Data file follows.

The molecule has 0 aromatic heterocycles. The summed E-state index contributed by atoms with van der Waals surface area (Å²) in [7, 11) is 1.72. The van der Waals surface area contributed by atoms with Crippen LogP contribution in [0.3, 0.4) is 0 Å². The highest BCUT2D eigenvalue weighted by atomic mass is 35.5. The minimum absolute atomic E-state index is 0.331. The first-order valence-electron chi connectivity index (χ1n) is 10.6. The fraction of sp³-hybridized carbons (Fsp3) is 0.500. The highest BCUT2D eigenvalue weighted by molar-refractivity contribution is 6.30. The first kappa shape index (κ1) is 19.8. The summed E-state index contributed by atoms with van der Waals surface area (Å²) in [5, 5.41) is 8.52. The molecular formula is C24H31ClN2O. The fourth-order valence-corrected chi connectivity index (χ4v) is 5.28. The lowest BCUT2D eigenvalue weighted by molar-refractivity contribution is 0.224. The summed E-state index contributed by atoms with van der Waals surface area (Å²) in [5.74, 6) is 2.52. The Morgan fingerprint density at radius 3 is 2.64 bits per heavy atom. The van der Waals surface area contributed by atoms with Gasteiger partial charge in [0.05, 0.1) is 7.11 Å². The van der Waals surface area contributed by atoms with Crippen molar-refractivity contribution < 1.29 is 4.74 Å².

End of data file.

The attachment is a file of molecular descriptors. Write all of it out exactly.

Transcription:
The molecule has 0 aromatic heterocycles. The summed E-state index contributed by atoms with van der Waals surface area (Å²) in [7, 11) is 1.72. The van der Waals surface area contributed by atoms with Crippen LogP contribution in [0.3, 0.4) is 0 Å². The highest BCUT2D eigenvalue weighted by atomic mass is 35.5. The minimum absolute atomic E-state index is 0.331. The first-order valence-electron chi connectivity index (χ1n) is 10.6. The fraction of sp³-hybridized carbons (Fsp3) is 0.500. The highest BCUT2D eigenvalue weighted by molar-refractivity contribution is 6.30. The first kappa shape index (κ1) is 19.8. The summed E-state index contributed by atoms with van der Waals surface area (Å²) in [5, 5.41) is 8.52. The molecular formula is C24H31ClN2O. The fourth-order valence-corrected chi connectivity index (χ4v) is 5.28. The lowest BCUT2D eigenvalue weighted by molar-refractivity contribution is 0.224. The summed E-state index contributed by atoms with van der Waals surface area (Å²) in [5.74, 6) is 2.52. The Morgan fingerprint density at radius 3 is 2.64 bits per heavy atom. The van der Waals surface area contributed by atoms with Gasteiger partial charge in [0.05, 0.1) is 7.11 Å². The van der Waals surface area contributed by atoms with Crippen molar-refractivity contribution < 1.29 is 4.74 Å².